Embracing Impact Investment: Insights from Industry Leaders

The realm of impact investing has witnessed significant evolution over the past decade, with an increasing number of investors seeking to merge financial returns with positive societal and environmental outcomes. COREangels invited industry experts Mark Haaksman, Maria Maso and Jeffery Potvin to present their valuable insights and experiences.

Defining Impact Investment
Impact investment aims to generate measurable social and environmental benefits in addition to financial returns. Maria Maso, a seasoned impact investor, emphasizes the "triple bottom line" approach, ensuring investments yield social, environmental, and economic profitability. This holistic perspective helps align financial goals with broader societal objectives.

Journeys into Impact Investment
Maria Maso: From Personal Motivation to Professional Commitment

Maria Maso's journey into impact investing began with a personal desire to contribute to the health industry. Without a scientific background, she leveraged capital to support startups that aimed to create significant impacts in health. Her initial foray into impact investing involved joining an angel group in Houston, focusing on medical startups. Over time, her investments expanded to include ventures supporting immigrants and women entrepreneurs.
Maria highlights that while her investments target returns, they must also deliver substantial social and environmental benefits. This approach underscores a commitment to achieving the triple bottom line, integrating personal passions with professional expertise.

Jefferey Potvin: Balancing Profitability and Purpose
Jefferey Potvin’s journey into impact investment started with activism and evolved through professional experience. His involvement in movements like the Paris Climate Summit and personal investments in environmentally friendly companies like Flow Water shaped his investment philosophy. Jefferey manages multiple portfolios and emphasizes the need to balance financial returns with broader societal impacts.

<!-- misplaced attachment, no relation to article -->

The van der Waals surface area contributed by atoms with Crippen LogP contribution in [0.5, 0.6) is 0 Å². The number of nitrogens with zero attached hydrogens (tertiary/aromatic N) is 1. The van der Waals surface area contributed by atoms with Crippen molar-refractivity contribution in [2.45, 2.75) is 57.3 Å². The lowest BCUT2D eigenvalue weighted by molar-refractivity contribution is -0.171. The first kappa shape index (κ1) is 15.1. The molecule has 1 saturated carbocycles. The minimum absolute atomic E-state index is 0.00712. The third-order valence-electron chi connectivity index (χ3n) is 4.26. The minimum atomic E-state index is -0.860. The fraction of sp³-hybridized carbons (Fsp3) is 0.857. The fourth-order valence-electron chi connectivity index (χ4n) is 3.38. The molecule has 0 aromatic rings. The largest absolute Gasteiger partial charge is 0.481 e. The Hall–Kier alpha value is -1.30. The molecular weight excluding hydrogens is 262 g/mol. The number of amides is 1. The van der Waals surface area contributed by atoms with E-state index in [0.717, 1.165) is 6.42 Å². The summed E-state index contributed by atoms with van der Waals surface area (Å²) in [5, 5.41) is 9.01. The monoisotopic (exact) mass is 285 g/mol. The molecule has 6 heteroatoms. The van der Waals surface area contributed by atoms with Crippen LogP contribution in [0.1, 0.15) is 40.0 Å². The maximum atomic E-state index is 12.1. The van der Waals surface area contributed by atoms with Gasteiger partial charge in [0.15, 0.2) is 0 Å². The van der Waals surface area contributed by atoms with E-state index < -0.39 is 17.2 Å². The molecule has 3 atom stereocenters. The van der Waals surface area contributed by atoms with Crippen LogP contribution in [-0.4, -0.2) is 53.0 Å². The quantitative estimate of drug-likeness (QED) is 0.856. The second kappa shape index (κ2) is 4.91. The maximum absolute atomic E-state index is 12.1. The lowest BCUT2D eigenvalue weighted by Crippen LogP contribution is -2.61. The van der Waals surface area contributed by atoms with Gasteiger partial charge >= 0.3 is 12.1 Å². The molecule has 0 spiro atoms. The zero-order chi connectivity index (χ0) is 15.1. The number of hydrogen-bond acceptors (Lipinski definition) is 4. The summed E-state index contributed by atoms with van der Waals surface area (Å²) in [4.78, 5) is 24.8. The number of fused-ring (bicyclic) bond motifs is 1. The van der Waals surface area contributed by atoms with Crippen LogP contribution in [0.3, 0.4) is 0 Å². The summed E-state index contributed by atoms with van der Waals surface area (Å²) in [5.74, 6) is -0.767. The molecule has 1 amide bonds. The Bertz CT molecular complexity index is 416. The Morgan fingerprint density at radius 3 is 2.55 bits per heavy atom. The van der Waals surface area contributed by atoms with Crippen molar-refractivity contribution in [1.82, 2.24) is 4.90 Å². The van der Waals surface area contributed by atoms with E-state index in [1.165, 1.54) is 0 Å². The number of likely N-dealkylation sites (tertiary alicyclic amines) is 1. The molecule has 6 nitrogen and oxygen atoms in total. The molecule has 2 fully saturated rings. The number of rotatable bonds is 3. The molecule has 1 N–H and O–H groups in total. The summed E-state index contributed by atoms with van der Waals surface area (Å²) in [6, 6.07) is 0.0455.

Jefferey illustrates that while financial profitability is crucial, the broader impact on society and the environment cannot be overlooked. This dual focus requires careful selection of investments that promise both financial returns and sustainable impact. He stresses that impact investing should not be solely about making money but about ensuring that invested capital contributes to meaningful change.

Challenges and Strategies in Impact Investing
Managing Risk and Ensuring Due Diligence

Effective risk management is crucial in impact investing. Maria Maso highlights the importance of consistency in monitoring risks and ensuring rigorous due diligence processes. She points out that investors must be disciplined in evaluating risks and tracking them over time to minimize potential downsides.
Mark Haaksman shared an innovative approach to risk management using digital twins. Digital twins create virtual representations of physical systems, allowing simulations of various risk scenarios. This technology enables investors to predict the cascading effects of risks, such as environmental disasters, and make informed decisions. The use of such advanced technology in risk assessment is becoming increasingly vital in the impact investing field.

Supporting Ecosystems and Fostering Collaboration
Collaboration among stakeholders, including governments, corporations, startups, and investors, is essential for scaling impact solutions. Maria notes that European startups often receive substantial government support, which helps them mature before seeking private capital. However, this support can sometimes lead to "zombie startups" that survive on government funds without achieving true market viability.
In the Netherlands, a collaborative approach involving government, knowledge institutes, and the private sector has been instrumental in addressing complex challenges. Creating living labs, like those in Estonia, where innovative solutions can be tested in real-world environments, is a practical strategy. These collaborations ensure that impactful technologies are validated effectively, mitigating risks and improving the chances of successful implementation.

Encouraging Diverse Perspectives